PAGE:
The eldest victim of those slain in the Oregon shooting Thursday is remembered as a multitalented Renaissance man and a lover of the great outdoors.
Larry Levine, 67, was teaching an introductory writing class in Snyder Hall at Umpqua Community College in the town of Roseburg when a student stormed the classroom and killed innocent people.
According to witnesses’ accounts, the gunman first shot Levine at point-blank range before questioning students about whether or not they were Christians and executing them one by one.
“Things like that don’t happen in southern Oregon, and we’re still kind of in shock,” Levine’s friend Dale Greenley said to Yahoo News over the phone. “Larry was a good man, and he deserves a good write-up. He was insightful, kind of quiet — a very nice, laid-back, easygoing person.”
The Douglas County Sheriff’s Office declined to confirm the murderer’s identity, preferring that the nine people who died at his hands be remembered instead: Quinn Glen Cooper, 18; Lucas Eibel, 18; Rebecka Ann Carnes, 18; Lucero Alcaraz, 19; Treven Taylor Anspach, 20; Sarena Dawn Moore, 44; Kim Saltmarsh Dietz, 59; Jason Johnson, 33; and Levine.
“I will not name the shooter,” Sheriff John Hanlin told reporters. “I will not give him the credit he probably sought prior to this horrific and cowardly act.”
Levine, who lived in Glide, Ore., was an assistant professor of English at Umpqua Community College in the nearby town of Roseburg.
The educator was also a dedicated fisherman and belonged to a fly-fishing and conservation group called the Steamboaters. The organization is dedicated to preserving “the traditions and art of fly fishing” on the North Umpqua River and keeping its waters clean and pure.
Greenley, a fellow member of the group, said that Levine was a talented steelhead fly fisherman who has been involved with the North Umpqua River as a guide since the 1970s.
“He wanted to be on the river. He stayed up there, wrote and guided. He was a nice, helpful guy,” Greenley said. “He was a recognized writer, and I’m an aspiring writer. We did a lot of talking about different stories we had done.”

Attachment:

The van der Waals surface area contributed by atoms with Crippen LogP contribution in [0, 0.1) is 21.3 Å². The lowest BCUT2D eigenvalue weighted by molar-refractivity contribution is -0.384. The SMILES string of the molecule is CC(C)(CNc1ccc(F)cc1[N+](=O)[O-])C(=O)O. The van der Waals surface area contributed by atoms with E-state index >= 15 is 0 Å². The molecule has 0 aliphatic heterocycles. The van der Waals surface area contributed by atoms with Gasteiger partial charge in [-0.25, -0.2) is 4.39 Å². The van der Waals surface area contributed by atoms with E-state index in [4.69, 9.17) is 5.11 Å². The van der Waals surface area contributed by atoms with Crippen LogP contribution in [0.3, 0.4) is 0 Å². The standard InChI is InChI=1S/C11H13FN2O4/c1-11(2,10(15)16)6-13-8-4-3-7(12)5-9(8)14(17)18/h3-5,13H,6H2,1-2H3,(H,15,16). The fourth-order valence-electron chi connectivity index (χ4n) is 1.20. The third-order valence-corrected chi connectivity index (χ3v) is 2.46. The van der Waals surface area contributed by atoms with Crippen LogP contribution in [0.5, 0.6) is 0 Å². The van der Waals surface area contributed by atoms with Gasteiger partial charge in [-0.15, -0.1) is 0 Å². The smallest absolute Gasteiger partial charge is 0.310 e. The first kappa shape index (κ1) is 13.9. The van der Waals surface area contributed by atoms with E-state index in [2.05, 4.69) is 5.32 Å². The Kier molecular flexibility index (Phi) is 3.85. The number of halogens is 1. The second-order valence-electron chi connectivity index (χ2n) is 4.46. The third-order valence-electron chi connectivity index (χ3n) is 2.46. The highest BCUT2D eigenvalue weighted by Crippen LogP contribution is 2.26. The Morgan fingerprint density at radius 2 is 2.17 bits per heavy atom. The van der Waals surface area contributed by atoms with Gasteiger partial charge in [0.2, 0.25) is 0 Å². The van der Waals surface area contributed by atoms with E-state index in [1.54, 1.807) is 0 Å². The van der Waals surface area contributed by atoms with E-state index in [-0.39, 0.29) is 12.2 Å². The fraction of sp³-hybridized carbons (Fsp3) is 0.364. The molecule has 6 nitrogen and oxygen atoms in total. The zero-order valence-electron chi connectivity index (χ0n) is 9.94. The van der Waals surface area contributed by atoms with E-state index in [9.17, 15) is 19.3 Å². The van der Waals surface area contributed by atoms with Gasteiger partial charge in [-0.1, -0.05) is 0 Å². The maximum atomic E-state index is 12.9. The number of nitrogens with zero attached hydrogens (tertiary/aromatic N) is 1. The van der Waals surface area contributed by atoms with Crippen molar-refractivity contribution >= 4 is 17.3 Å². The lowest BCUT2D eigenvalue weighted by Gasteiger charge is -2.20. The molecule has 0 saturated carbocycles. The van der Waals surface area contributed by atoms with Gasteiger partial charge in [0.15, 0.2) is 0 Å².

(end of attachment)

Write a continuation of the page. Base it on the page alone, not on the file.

Levine occasionally wrote about his fishing adventures for the group’s website. In one post, he wrote about his “personal theory” about the power of awe to transform someone, temporarily or permanently.
“I see the scene, simultaneously remembering its many manifestations over time, remembering the man viewing it twenty/thirty years ago, and, for too fleeting a moment, the old awe adds intensity to the present. Obviously, the river can also make a person a bit strange and esoteric, but its [sic] a fine madness,” he wrote.
David Furman and Joey Weiss, two close friends of Levine’s from Beverly Hills, where they all grew up, talked to the Oregonian about how talented and caring he was.
“He was the sweetest, most gentle, kind, thoughtful, and creative person,” Furman said to the local paper. “My heart is broken.”
Weiss said that Levin’s greatest frustration in life was that none of the many novels he wrote were ever published.
“Writing was his passion,” he told the Oregonian.
This devotion was even evident on his LinkedIn profile; the influencers he followed had found success as writers, among other pursuits: Arianna Huffington, Deepak Chopra, Jeff Selingo and Jack Welch.
According to his Facebook page, he also tended bar at the Wonder Bur Lounge in Grants Pass, roughly an hour south of Roseburg, and followed sports, supporting the Oakland A’s, the San Francisco Giants and the Oregon Ducks.